DRUG FACTS

JDJD Member
edited May 2014 in Cosmetic Industry
Hi,

Does anyone know if we have to list our sunscreens as "Active Drugs"?   I am not making a claim but I do have benzophenone 3 and Octyl methoxy cinnamate in my formula as well as titanium dioxide. There is no "SPF" rating so do i need to list as "Active" ingredients?

Thanks
Warm Regards, JD

Comments

  • BobzchemistBobzchemist Member, PCF student
    Grey area. Just listing those materials on your label could be enough to trigger the drug regulations. You need to look up the exact regulations for using sunscreens to only protect your product, but if I recall correctly, in order to avoid SPF testing, etc., your packaging needs a statement like: "Benzophenone 3 and Octyl methoxy cinnamate are present only to preserve the integrity of this product. There are not enough of these materials in this product to provide any sun protection."
    Robert Zonis, Sr. Formulation Chemist, Beaumont Products "All opinions and comments expressed are my own, have no relation to Beaumont Products, are fully copyrighted, and may not be used without written permission."
  • BobzchemistBobzchemist Member, PCF student
    And of course, you must never, ever even imply that your product protects against the sun's radiation in any way on the package or in any literature or advertising.
    Robert Zonis, Sr. Formulation Chemist, Beaumont Products "All opinions and comments expressed are my own, have no relation to Beaumont Products, are fully copyrighted, and may not be used without written permission."
  • JDJD Member
    That is a buzz kill. well, better to be safe than sorry. i better get back to changing my label.

    thank you!
    Warm Regards, JD
  • DavidWDavidW Member, PCF student
    In my opinion if you are not making a claim then you do not need to list them as actives.  We use sunscreens in some products that are not intended to be SPF products and therefore are not listed as actives.
  • I do agree with David that you need to put a Drug Facts only when you claim an SPF value on it. Claiming SPF turns cosmetic into drug.
  • JDJD Member
    edited August 2014
    Much appreciated and will remove those label options. Thank you!

    Ps..
    Can I use SPF drug facts if I use a posted formula from BASF or any other chemical company that gives their formula out? Can I claim that SPF?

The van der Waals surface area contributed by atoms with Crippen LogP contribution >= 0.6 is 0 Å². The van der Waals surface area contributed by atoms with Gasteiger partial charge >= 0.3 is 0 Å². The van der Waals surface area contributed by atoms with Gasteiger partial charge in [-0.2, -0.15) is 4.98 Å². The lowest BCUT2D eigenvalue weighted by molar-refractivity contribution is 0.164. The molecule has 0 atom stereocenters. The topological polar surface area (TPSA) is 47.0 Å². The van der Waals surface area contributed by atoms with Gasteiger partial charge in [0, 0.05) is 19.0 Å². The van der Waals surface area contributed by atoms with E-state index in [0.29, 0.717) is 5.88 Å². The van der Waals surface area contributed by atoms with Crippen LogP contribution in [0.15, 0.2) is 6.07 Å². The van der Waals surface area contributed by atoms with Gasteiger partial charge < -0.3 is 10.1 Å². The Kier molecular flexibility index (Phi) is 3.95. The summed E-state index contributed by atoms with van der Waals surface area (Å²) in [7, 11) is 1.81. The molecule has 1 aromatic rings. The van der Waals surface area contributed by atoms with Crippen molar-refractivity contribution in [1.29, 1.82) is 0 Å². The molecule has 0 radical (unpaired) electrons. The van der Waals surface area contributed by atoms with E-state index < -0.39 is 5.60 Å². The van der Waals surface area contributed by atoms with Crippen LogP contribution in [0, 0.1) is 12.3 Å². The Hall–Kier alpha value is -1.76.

Warm Regards, JD
  • BobzchemistBobzchemist Member, PCF student
    Not in the US, at least not without testing the in-vivo SPF yourself.
    Robert Zonis, Sr. Formulation Chemist, Beaumont Products "All opinions and comments expressed are my own, have no relation to Beaumont Products, are fully copyrighted, and may not be used without written permission."
  • PerryPerry Administrator, Professional Chemist
    Right.  If you make the SPF claim, you have to demonstrate that it's true via testing.  Pointing regulators to the BASF formula is not adequate for proof.
  • BobzchemistBobzchemist Member, PCF student
    There is a caveat here, though. 

    BASF, or a consultant, or a private label company, etc. can produce a SPF formula, do ALL the testing, provide the test results and data to you, and then license the formula to you. In that case, then as long as you do not change a single thing about that formula, you do not have to repeat the tests. When the FDA comes to inspect, you can show them the test data, etc. that has been provided to you.

    But, as Perry says, you can't just point to a published formula and say "I did it just like that" and have the FDA be OK with it - you have to be able to show that, even if you didn't perform or contract the testing yourself, it was done on your behalf. That's why licensing the formula is a key point.
    Robert Zonis, Sr. Formulation Chemist, Beaumont Products "All opinions and comments expressed are my own, have no relation to Beaumont Products, are fully copyrighted, and may not be used without written permission."
  • JDJD Member
    Those are both great commments! thank you! And I suppose companies don't always offer test results,data and license just because you request it? Or do they?

    Question, if you formulate to those exact specifications and they are willing to send test results and data but no license, would that satisfy the FDA, and I could use the tested SPF rating? I would think license is just the business end not the formulation specifications and testing data?
    Warm Regards, JD
  • @bobzchemist is correct - grey area. If ingredients have dual functions, there should be a "max value" as to what you can use the ingredient for one use; anything above that use makes it an active ingredient. I also believe that if the ingredient is adding more than an SPF level of two, you have to list it as an active ingredient.
  • JDJD Member
    Ok. Thank you. I'm not going there then. I'll just not make mention of SPF.
    Warm Regards, JD
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